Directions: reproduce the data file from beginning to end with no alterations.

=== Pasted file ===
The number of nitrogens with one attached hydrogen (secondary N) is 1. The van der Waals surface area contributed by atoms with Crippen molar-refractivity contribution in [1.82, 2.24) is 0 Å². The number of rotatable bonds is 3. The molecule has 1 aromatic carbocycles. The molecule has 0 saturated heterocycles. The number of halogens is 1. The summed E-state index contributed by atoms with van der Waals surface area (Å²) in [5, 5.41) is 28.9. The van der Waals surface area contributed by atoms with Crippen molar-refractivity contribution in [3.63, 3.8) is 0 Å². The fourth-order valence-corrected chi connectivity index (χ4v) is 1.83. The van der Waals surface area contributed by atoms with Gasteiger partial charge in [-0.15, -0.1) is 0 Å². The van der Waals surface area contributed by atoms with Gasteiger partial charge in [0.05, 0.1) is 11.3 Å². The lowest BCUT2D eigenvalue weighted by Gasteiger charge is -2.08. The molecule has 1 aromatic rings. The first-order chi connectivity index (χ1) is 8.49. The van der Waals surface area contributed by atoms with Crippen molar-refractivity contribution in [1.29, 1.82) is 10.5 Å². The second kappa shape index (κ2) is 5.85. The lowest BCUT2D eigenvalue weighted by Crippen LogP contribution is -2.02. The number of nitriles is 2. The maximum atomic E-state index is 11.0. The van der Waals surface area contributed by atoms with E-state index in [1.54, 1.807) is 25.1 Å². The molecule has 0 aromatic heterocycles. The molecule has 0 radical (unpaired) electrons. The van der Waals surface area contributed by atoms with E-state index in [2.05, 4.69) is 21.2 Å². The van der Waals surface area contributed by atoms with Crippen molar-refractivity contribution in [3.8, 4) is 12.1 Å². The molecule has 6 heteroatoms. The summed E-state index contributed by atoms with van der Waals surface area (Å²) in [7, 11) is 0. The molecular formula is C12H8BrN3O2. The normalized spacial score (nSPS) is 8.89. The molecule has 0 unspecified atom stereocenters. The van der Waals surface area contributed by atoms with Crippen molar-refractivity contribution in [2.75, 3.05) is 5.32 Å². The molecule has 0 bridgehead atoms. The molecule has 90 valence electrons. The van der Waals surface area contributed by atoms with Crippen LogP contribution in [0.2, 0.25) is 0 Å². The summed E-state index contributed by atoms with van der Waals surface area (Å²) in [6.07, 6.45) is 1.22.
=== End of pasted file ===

The number of nitrogens with one attached hydrogen (secondary N) is 1. The van der Waals surface area contributed by atoms with Crippen molar-refractivity contribution in [1.82, 2.24) is 0 Å². The number of rotatable bonds is 3. The molecule has 1 aromatic carbocycles. The molecule has 0 saturated heterocycles. The number of halogens is 1. The summed E-state index contributed by atoms with van der Waals surface area (Å²) in [5, 5.41) is 28.9. The van der Waals surface area contributed by atoms with Crippen molar-refractivity contribution in [3.63, 3.8) is 0 Å². The fourth-order valence-corrected chi connectivity index (χ4v) is 1.83. The van der Waals surface area contributed by atoms with Gasteiger partial charge in [-0.15, -0.1) is 0 Å². The van der Waals surface area contributed by atoms with Gasteiger partial charge in [0.05, 0.1) is 11.3 Å². The lowest BCUT2D eigenvalue weighted by Gasteiger charge is -2.08. The molecule has 1 aromatic rings. The first-order chi connectivity index (χ1) is 8.49. The van der Waals surface area contributed by atoms with Crippen molar-refractivity contribution in [1.29, 1.82) is 10.5 Å². The second kappa shape index (κ2) is 5.85. The lowest BCUT2D eigenvalue weighted by Crippen LogP contribution is -2.02. The number of nitriles is 2. The maximum atomic E-state index is 11.0. The van der Waals surface area contributed by atoms with E-state index in [1.54, 1.807) is 25.1 Å². The molecule has 0 aromatic heterocycles. The molecule has 0 radical (unpaired) electrons. The van der Waals surface area contributed by atoms with E-state index in [2.05, 4.69) is 21.2 Å². The van der Waals surface area contributed by atoms with Crippen molar-refractivity contribution in [3.8, 4) is 12.1 Å². The molecule has 6 heteroatoms. The summed E-state index contributed by atoms with van der Waals surface area (Å²) in [7, 11) is 0. The molecular formula is C12H8BrN3O2. The normalized spacial score (nSPS) is 8.89. The molecule has 0 unspecified atom stereocenters. The van der Waals surface area contributed by atoms with Crippen molar-refractivity contribution in [2.75, 3.05) is 5.32 Å². The molecule has 0 bridgehead atoms. The molecule has 90 valence electrons. The van der Waals surface area contributed by atoms with Crippen LogP contribution in [0.2, 0.25) is 0 Å². The summed E-state index contributed by atoms with van der Waals surface area (Å²) in [6.07, 6.45) is 1.22.